14. And every time these families did any work to modernise their property, the bank takes 75% of the increase in the value. An extension adding £20k to the value? That will be £15k for the bank. A new kitchen increasing the value by £10k? The bank will pocket £7.5k of that, thank you very much. These deals, with the benefit of hindsight, were ridiculously poor decisions by the homeowners. Not only did they guarantee a nice windfall for the lender (even the most ardent pessimists would expect house prices to rise over 20+ years), but they ensured that they pocket 75% of any investment by the homeowner. The only victims in this situation are the people in society who were priced out of the market by people making these poor financial plans. Unless these people were miss sold their mortgages (and nobody seems to be suggesting they were lied to) then it is time to pay the bank their share when the property is sold or changes ownership.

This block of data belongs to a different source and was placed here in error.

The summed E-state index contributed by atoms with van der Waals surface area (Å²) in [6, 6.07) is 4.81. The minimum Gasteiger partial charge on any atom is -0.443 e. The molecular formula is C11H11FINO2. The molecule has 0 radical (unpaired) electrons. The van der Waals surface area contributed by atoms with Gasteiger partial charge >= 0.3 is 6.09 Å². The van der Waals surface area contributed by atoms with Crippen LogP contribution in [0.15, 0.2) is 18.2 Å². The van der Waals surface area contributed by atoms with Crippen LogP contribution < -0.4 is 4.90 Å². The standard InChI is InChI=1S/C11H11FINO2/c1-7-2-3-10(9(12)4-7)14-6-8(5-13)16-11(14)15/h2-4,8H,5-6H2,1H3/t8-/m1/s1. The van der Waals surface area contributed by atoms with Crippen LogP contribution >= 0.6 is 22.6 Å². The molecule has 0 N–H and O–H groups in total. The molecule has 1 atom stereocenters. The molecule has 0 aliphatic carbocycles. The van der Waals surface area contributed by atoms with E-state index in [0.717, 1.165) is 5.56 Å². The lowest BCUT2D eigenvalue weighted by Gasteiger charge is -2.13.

15. Not wishing to shoot the messenger, but I wonder how people sleep at night if they see a potential economic collapse as an opportunity to profit from the desperate. Weak income growth and rising unemployment would see the worst off in society hit the hardest, not the wealthier middle classes. I know that we all want to see housing costs fall, which would likely cause hardship for some in society. But I do not think that anyone on these forums relishes the social consequences of an economic downturn so much as seeing the rebalancing of asset prices as a necessity to reduce the social unrest that high house prices are causing.